He then said that there is no such thing as as aerial gain - if one puts 1 watt into an aerial - only one watt can come out. However, there is aerial directivity.

What do we as radio amateurs want from an aerial?.
We want to tune it, to radiate, to have space around it and ideally for it to be high. It has been said "if it did not blow down last winter - it was not high enough!".

Tony then described the "workings" of a number of well known aerials including the J-Pole, Slim-Jim, Ground Plane, Colinear, Inverted Vee, Trapped Aerials, Yagi, Multiband Windom, Loops, G5RV, Quad, Discone, Log Periodic and finally The Kite.

Tony, talking to the audience.
Tony, G4YTG talking to the audience. There was a large audience.

Audience on the left Audience on the right
The audience as seen by Tony.

Tony, G4YTG holding his loop aerial.
Tony, G4YTG holding his loop aerial.

Thank you Tony for such a good radio Amateur Radio Aerial presentation.

March Meeting - Antennas
By Alan Boswell, G3NOQ

Alan started by providing a number of basic facts and reminded the audience of electrical relationships. Then he went on to examine the requirements for a good efficient radiating aerial.

The next subject covered was vertical polarisation, used mainly by amateurs when mobile, MW & LW broadcasters. He mentioned that sea water was a good conductor which helped 27 MHz. Rhombics were examined.

Alan Boswell, G3NOQ
Alan Boswell, G3NOQ lecturing to CARS

Alan Boswell's aerial
Photograph of the Tetrahedral Aerial which Alan designed

Alan explained that this was a HF radar aerial and was about 6m high. It was really a fattened vertical dipole fed between the tetras either side of the nylon centre insulator, which causes a high impedance point at the lower support end and an RF voltage max, thus requiring an insulator.
During Question Time he said it could be scaled down for amateur use.

A Mr Uda was given the credit for designing the aerials described later by Mr Yagi - credit is now usually given to the latter. He described how they worked.

A very comprehensive description of aerials - thank you Alan.

February Meeting - Amateur Power Measurement
Dave Penny, G3PEN

Fortunately, the very cold and snowy weather of the previous week had been replaced by wind and rain, so it did not disrupt travel too much.

Chris, G0IPU Chaired the Meeting.

The technical problems of measurement at RF, the methods available and the accuracy of results, were looked at, as will be the availability of suitable commercial and "surplus" measuring equipments, and the scope for home-brewing and calibration.

Dave produced dozens of overhead projector slides to illustrate his topic.

A display of about 20 typical instruments was presented, and a short demonstration of measurement with different meters was made.

Finally, a brief look at RF attenuators, especially home-brewed high-power versions, and their use for both transmitting and receiving power and signal-level tests, finished the session.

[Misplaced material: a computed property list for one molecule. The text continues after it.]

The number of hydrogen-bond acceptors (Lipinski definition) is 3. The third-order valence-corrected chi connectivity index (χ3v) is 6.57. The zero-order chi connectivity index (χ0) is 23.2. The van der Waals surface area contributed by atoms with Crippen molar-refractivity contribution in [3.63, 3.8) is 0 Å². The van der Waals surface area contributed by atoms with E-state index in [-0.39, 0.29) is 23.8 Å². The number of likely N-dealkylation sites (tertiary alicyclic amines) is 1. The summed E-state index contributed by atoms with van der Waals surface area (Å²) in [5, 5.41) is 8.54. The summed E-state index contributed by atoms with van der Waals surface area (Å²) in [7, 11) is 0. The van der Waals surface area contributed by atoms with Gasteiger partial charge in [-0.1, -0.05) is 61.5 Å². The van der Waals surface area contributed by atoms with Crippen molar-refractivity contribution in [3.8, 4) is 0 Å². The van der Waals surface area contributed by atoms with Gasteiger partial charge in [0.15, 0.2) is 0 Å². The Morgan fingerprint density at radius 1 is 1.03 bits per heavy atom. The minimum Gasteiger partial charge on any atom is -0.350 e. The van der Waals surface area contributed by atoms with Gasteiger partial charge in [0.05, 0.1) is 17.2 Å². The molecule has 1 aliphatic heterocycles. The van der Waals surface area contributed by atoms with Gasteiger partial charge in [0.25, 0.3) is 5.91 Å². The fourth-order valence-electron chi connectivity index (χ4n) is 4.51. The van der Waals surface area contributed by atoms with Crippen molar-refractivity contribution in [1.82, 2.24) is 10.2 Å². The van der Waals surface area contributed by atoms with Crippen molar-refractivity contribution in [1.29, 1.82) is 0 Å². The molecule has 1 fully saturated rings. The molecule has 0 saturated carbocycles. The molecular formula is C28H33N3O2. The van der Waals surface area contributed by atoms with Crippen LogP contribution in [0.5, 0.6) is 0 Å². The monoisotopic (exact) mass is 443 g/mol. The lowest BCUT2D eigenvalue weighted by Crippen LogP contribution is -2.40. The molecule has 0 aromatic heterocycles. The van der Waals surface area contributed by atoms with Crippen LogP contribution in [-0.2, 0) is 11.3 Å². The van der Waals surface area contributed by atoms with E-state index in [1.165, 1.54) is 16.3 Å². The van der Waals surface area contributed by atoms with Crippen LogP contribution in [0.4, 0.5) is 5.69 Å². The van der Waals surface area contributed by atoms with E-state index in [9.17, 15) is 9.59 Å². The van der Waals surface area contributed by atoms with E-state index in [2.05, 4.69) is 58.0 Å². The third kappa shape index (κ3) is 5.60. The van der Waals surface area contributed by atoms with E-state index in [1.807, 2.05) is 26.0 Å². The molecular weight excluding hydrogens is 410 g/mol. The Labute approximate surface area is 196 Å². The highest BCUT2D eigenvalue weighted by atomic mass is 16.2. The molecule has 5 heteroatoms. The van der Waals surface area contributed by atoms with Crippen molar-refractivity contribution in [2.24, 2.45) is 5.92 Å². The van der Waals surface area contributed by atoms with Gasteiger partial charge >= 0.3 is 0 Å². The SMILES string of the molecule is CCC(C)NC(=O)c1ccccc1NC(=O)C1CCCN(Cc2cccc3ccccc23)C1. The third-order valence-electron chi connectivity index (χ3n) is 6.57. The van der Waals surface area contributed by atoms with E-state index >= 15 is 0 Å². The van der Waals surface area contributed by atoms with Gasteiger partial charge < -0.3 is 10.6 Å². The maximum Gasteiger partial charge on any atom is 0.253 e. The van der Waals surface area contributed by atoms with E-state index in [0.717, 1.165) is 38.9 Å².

Thank you Dave for an interesting "Amateur subject".

January Meeting - Amateur Radio Propagation Prediction
Carl Thomson, G3PEM

Carl opened his talk by saying he needed to brush up on our long forgotten or not even learned knowledge on how HF radio waves were propagated around the globe. He went on to remind us of the various layers above us that are bending or attenuating our radio signals. The magic F-layer which bends our higher frequency DX signals back down to earth and the dreaded D-layer that sits at the bottom attenuating them. The forming and condition of these ionised layers, the Ionosphere, is the work of our friend and enemy the sun and in particular it spots… 'Don't look now Ethel' - remember the song?

Carl warned about damage to eyesight and demonstrated his method of making his own observations using a pair of binoculars as a projector onto a sheet of white paper. These sunspots are the source of the radiated energy of various sorts, UV, magnetic, X, etc. which form, arrange and re-arrange the Ionosphere, our propagating medium.

On now to prediction and the data you need to make your own or to feed to a program that will do it for you. Carl says listen, listen, listen, to find out where the signals are coming from in the world to your QTH and at what times of the day and year. You will soon realise, for instance, that the Australians start to come in at XX30 in the morning and what the value of X is. A table of world wide beacons was shown and the timing of their transmissions explained and also the frequency standard transmissions from WWV. For good DX it is better to work as close to the MUF as possible (Maximum usable frequency, above which the signals are not bent back to earth).

In the past various publications like Wireless World and RadCom have provided predictions based on historical data and the position on the eleven year cycle. Carl passed around some historical copies to illustrate the kind of presentation and explained the current RSGB presentation attributed to Gwyn, G4FKH who used to be Secretary of CARS.

Some computer programs were then reviewed and Carl told us where to get the data needed to operate them.
The earliest program available was in 1969 (ITS 78) and can still be downloaded from the VOA in its updated form, IONCAP 1983. This program was originally developed for the US military and most software produced since uses its base data. This is a very good program which works well but is not user friendly and its output is difficult to interpret, but it is free!

HFX is another program, which costs $90 and was very difficult to use but giving results, in Carl's experience, which could not be true.

W6EL is a prediction program which is free and is on Trevor, M5AKA's CARS CD. It requires you to give it the following data on which to work. Your callsign or title, your QTH, Lat and Long, the take off angle of your antenna (say 15 degrees), the country you wish to contact, the time of day, the solar flux and the current K figure. Both the latter are available from WWV or the DX cluster and should be averaged over the previous few days. The program will offer you, bearing, distance, sunrise, sunset, MUF and graphs which show predicted signal to noise ratios above your inputted receiver noise floor. It also gives a very impressive global map showing the world around your QTH, the path requested, the day and night areas of the earth and the point where the sun is directly overhead.

Thanks Carl, a very well researched and presented talk, arousing great interest and as the last slide said, MAY THE FLUX BE WITH YOU.

Report by Tony G4YTG

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Last revised:- 14th July, 2005